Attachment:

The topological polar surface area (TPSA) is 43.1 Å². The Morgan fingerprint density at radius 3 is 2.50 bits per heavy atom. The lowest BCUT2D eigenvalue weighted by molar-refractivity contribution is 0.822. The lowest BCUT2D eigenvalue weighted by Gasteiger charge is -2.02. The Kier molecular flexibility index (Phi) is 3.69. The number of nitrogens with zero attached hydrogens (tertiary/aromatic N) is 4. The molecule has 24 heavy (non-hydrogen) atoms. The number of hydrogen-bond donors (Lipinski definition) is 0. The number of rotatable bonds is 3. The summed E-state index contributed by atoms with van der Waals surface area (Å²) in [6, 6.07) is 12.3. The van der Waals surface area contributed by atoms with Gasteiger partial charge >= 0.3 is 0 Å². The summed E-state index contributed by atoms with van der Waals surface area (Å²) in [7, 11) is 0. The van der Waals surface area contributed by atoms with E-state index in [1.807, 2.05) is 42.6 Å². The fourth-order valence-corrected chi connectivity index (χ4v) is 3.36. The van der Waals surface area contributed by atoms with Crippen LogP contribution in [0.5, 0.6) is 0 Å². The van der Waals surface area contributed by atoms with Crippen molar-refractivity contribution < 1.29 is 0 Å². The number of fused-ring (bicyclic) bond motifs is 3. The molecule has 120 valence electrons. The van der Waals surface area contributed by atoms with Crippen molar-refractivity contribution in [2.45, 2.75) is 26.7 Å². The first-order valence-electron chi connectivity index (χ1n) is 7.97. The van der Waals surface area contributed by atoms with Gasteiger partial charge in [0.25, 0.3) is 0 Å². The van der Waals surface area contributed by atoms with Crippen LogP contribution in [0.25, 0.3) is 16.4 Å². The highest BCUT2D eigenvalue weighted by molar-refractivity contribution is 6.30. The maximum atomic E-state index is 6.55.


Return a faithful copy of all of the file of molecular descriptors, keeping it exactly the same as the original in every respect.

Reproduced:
The topological polar surface area (TPSA) is 43.1 Å². The Morgan fingerprint density at radius 3 is 2.50 bits per heavy atom. The lowest BCUT2D eigenvalue weighted by molar-refractivity contribution is 0.822. The lowest BCUT2D eigenvalue weighted by Gasteiger charge is -2.02. The Kier molecular flexibility index (Phi) is 3.69. The number of nitrogens with zero attached hydrogens (tertiary/aromatic N) is 4. The molecule has 24 heavy (non-hydrogen) atoms. The number of hydrogen-bond donors (Lipinski definition) is 0. The number of rotatable bonds is 3. The summed E-state index contributed by atoms with van der Waals surface area (Å²) in [6, 6.07) is 12.3. The van der Waals surface area contributed by atoms with Gasteiger partial charge >= 0.3 is 0 Å². The summed E-state index contributed by atoms with van der Waals surface area (Å²) in [7, 11) is 0. The van der Waals surface area contributed by atoms with E-state index in [1.807, 2.05) is 42.6 Å². The fourth-order valence-corrected chi connectivity index (χ4v) is 3.36. The van der Waals surface area contributed by atoms with Crippen LogP contribution in [0.5, 0.6) is 0 Å². The van der Waals surface area contributed by atoms with Crippen molar-refractivity contribution < 1.29 is 0 Å². The number of fused-ring (bicyclic) bond motifs is 3. The molecule has 120 valence electrons. The van der Waals surface area contributed by atoms with Crippen molar-refractivity contribution in [2.45, 2.75) is 26.7 Å². The first-order valence-electron chi connectivity index (χ1n) is 7.97. The van der Waals surface area contributed by atoms with Gasteiger partial charge in [0.25, 0.3) is 0 Å². The van der Waals surface area contributed by atoms with Crippen LogP contribution in [0.25, 0.3) is 16.4 Å². The highest BCUT2D eigenvalue weighted by molar-refractivity contribution is 6.30. The maximum atomic E-state index is 6.55.